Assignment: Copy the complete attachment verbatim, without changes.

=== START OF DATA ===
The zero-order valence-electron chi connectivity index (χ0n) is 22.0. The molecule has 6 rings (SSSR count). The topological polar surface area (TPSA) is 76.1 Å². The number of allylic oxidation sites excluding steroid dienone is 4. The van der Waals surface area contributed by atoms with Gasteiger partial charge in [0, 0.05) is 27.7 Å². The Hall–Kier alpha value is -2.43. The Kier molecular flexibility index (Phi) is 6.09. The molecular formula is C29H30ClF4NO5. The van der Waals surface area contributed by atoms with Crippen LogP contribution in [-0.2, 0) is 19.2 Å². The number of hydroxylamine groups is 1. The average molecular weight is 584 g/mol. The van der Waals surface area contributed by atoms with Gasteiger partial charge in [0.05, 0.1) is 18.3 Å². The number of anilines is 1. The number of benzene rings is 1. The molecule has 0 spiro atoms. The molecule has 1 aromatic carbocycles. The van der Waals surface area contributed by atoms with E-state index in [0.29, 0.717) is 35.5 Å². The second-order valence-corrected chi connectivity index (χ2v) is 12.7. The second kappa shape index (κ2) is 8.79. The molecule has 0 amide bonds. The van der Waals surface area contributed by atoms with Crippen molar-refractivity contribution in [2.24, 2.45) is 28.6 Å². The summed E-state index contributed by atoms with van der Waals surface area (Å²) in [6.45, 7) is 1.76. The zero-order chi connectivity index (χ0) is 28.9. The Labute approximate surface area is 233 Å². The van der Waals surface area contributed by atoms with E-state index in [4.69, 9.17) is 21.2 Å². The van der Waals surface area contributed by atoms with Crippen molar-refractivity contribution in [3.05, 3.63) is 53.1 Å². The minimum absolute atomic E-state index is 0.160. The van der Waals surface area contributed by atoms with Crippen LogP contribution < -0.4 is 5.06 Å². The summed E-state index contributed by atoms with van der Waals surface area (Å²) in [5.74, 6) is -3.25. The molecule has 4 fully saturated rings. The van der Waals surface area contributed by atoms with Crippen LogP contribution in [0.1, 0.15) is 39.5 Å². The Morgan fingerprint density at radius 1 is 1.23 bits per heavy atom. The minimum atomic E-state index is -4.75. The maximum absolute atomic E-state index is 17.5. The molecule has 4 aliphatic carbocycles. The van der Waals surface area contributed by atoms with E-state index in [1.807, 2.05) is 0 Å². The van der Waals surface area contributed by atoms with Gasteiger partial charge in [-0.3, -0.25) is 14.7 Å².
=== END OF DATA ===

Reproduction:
The zero-order valence-electron chi connectivity index (χ0n) is 22.0. The molecule has 6 rings (SSSR count). The topological polar surface area (TPSA) is 76.1 Å². The number of allylic oxidation sites excluding steroid dienone is 4. The van der Waals surface area contributed by atoms with Gasteiger partial charge in [0, 0.05) is 27.7 Å². The Hall–Kier alpha value is -2.43. The Kier molecular flexibility index (Phi) is 6.09. The molecular formula is C29H30ClF4NO5. The van der Waals surface area contributed by atoms with Crippen LogP contribution in [-0.2, 0) is 19.2 Å². The number of hydroxylamine groups is 1. The average molecular weight is 584 g/mol. The van der Waals surface area contributed by atoms with Gasteiger partial charge in [0.05, 0.1) is 18.3 Å². The number of anilines is 1. The number of benzene rings is 1. The molecule has 0 spiro atoms. The molecule has 1 aromatic carbocycles. The van der Waals surface area contributed by atoms with E-state index in [0.29, 0.717) is 35.5 Å². The second-order valence-corrected chi connectivity index (χ2v) is 12.7. The second kappa shape index (κ2) is 8.79. The molecule has 0 amide bonds. The van der Waals surface area contributed by atoms with Crippen molar-refractivity contribution in [2.24, 2.45) is 28.6 Å². The summed E-state index contributed by atoms with van der Waals surface area (Å²) in [6.45, 7) is 1.76. The zero-order chi connectivity index (χ0) is 28.9. The Labute approximate surface area is 233 Å². The van der Waals surface area contributed by atoms with E-state index in [4.69, 9.17) is 21.2 Å². The van der Waals surface area contributed by atoms with Crippen molar-refractivity contribution in [3.05, 3.63) is 53.1 Å². The minimum absolute atomic E-state index is 0.160. The van der Waals surface area contributed by atoms with Crippen LogP contribution < -0.4 is 5.06 Å². The summed E-state index contributed by atoms with van der Waals surface area (Å²) in [5.74, 6) is -3.25. The molecule has 4 fully saturated rings. The van der Waals surface area contributed by atoms with Crippen LogP contribution in [0.1, 0.15) is 39.5 Å². The Morgan fingerprint density at radius 1 is 1.23 bits per heavy atom. The minimum atomic E-state index is -4.75. The maximum absolute atomic E-state index is 17.5. The molecule has 4 aliphatic carbocycles. The van der Waals surface area contributed by atoms with E-state index in [1.807, 2.05) is 0 Å². The van der Waals surface area contributed by atoms with Gasteiger partial charge in [-0.3, -0.25) is 14.7 Å².